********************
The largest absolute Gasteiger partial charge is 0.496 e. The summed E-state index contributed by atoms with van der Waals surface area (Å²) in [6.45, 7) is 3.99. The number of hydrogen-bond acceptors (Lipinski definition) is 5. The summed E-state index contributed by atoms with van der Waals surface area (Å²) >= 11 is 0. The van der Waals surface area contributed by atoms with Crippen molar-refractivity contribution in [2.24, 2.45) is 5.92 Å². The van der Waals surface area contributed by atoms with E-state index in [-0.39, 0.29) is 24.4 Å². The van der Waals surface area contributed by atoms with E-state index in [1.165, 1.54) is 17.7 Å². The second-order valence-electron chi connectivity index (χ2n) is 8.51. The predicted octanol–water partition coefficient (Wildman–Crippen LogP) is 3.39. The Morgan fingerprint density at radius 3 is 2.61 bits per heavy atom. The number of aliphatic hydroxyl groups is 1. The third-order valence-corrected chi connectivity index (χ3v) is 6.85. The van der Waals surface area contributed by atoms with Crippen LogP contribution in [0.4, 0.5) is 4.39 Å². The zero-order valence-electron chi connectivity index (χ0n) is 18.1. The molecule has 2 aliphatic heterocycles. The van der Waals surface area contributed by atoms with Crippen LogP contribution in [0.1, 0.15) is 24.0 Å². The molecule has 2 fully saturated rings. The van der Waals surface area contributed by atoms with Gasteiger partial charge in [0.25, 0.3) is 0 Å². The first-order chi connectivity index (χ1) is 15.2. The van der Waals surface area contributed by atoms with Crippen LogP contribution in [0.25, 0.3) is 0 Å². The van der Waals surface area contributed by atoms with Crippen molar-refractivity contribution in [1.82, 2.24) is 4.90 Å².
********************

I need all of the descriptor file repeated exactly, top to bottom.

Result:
The largest absolute Gasteiger partial charge is 0.496 e. The summed E-state index contributed by atoms with van der Waals surface area (Å²) in [6.45, 7) is 3.99. The number of hydrogen-bond acceptors (Lipinski definition) is 5. The summed E-state index contributed by atoms with van der Waals surface area (Å²) >= 11 is 0. The van der Waals surface area contributed by atoms with Crippen molar-refractivity contribution in [2.24, 2.45) is 5.92 Å². The van der Waals surface area contributed by atoms with E-state index in [-0.39, 0.29) is 24.4 Å². The van der Waals surface area contributed by atoms with E-state index in [1.165, 1.54) is 17.7 Å². The second-order valence-electron chi connectivity index (χ2n) is 8.51. The predicted octanol–water partition coefficient (Wildman–Crippen LogP) is 3.39. The Morgan fingerprint density at radius 3 is 2.61 bits per heavy atom. The number of aliphatic hydroxyl groups is 1. The third-order valence-corrected chi connectivity index (χ3v) is 6.85. The van der Waals surface area contributed by atoms with Crippen LogP contribution in [0.4, 0.5) is 4.39 Å². The zero-order valence-electron chi connectivity index (χ0n) is 18.1. The molecule has 2 aliphatic heterocycles. The van der Waals surface area contributed by atoms with Crippen LogP contribution in [0.1, 0.15) is 24.0 Å². The molecule has 2 fully saturated rings. The van der Waals surface area contributed by atoms with Gasteiger partial charge in [0.25, 0.3) is 0 Å². The first-order chi connectivity index (χ1) is 15.2. The van der Waals surface area contributed by atoms with Crippen LogP contribution in [0.25, 0.3) is 0 Å². The van der Waals surface area contributed by atoms with Crippen molar-refractivity contribution in [1.82, 2.24) is 4.90 Å².